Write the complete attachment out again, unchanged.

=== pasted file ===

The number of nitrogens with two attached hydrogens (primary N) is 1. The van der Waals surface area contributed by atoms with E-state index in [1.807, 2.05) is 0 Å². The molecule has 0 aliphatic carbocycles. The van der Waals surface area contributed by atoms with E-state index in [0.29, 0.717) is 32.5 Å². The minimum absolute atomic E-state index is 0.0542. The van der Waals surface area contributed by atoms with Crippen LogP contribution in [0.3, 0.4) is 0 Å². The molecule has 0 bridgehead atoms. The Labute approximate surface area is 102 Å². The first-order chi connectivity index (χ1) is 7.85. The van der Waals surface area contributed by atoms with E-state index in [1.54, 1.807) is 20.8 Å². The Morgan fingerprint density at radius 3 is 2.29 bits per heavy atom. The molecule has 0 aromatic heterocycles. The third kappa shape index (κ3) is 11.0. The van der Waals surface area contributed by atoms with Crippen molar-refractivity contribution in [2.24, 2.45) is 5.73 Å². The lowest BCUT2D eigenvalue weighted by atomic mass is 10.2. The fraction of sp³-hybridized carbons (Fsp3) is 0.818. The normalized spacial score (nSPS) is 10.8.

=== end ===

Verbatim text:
The number of nitrogens with two attached hydrogens (primary N) is 1. The van der Waals surface area contributed by atoms with E-state index in [1.807, 2.05) is 0 Å². The molecule has 0 aliphatic carbocycles. The van der Waals surface area contributed by atoms with E-state index in [0.29, 0.717) is 32.5 Å². The minimum absolute atomic E-state index is 0.0542. The van der Waals surface area contributed by atoms with Crippen LogP contribution in [0.3, 0.4) is 0 Å². The molecule has 0 bridgehead atoms. The Labute approximate surface area is 102 Å². The first-order chi connectivity index (χ1) is 7.85. The van der Waals surface area contributed by atoms with E-state index in [1.54, 1.807) is 20.8 Å². The Morgan fingerprint density at radius 3 is 2.29 bits per heavy atom. The molecule has 0 aromatic heterocycles. The third kappa shape index (κ3) is 11.0. The van der Waals surface area contributed by atoms with Crippen molar-refractivity contribution in [2.24, 2.45) is 5.73 Å². The lowest BCUT2D eigenvalue weighted by atomic mass is 10.2. The fraction of sp³-hybridized carbons (Fsp3) is 0.818. The normalized spacial score (nSPS) is 10.8.